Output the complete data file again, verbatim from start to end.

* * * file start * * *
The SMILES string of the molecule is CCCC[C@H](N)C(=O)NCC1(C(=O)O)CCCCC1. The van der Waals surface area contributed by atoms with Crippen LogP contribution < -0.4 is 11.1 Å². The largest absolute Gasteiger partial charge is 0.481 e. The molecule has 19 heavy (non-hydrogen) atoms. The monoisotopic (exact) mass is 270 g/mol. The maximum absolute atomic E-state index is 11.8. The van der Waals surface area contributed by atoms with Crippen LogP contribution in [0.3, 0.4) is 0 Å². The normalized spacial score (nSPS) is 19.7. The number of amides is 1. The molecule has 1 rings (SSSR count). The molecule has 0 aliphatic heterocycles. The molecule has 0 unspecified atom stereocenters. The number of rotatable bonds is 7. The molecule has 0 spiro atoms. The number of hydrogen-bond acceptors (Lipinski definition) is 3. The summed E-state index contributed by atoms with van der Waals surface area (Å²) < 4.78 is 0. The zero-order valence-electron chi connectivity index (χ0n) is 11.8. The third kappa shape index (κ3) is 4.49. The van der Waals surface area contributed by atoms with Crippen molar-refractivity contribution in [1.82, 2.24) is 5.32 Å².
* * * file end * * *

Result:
The SMILES string of the molecule is CCCC[C@H](N)C(=O)NCC1(C(=O)O)CCCCC1. The van der Waals surface area contributed by atoms with Crippen LogP contribution < -0.4 is 11.1 Å². The largest absolute Gasteiger partial charge is 0.481 e. The molecule has 19 heavy (non-hydrogen) atoms. The monoisotopic (exact) mass is 270 g/mol. The maximum absolute atomic E-state index is 11.8. The van der Waals surface area contributed by atoms with Crippen LogP contribution in [0.3, 0.4) is 0 Å². The normalized spacial score (nSPS) is 19.7. The number of amides is 1. The molecule has 1 rings (SSSR count). The molecule has 0 aliphatic heterocycles. The molecule has 0 unspecified atom stereocenters. The number of rotatable bonds is 7. The molecule has 0 spiro atoms. The number of hydrogen-bond acceptors (Lipinski definition) is 3. The summed E-state index contributed by atoms with van der Waals surface area (Å²) < 4.78 is 0. The zero-order valence-electron chi connectivity index (χ0n) is 11.8. The third kappa shape index (κ3) is 4.49. The van der Waals surface area contributed by atoms with Crippen molar-refractivity contribution in [1.82, 2.24) is 5.32 Å².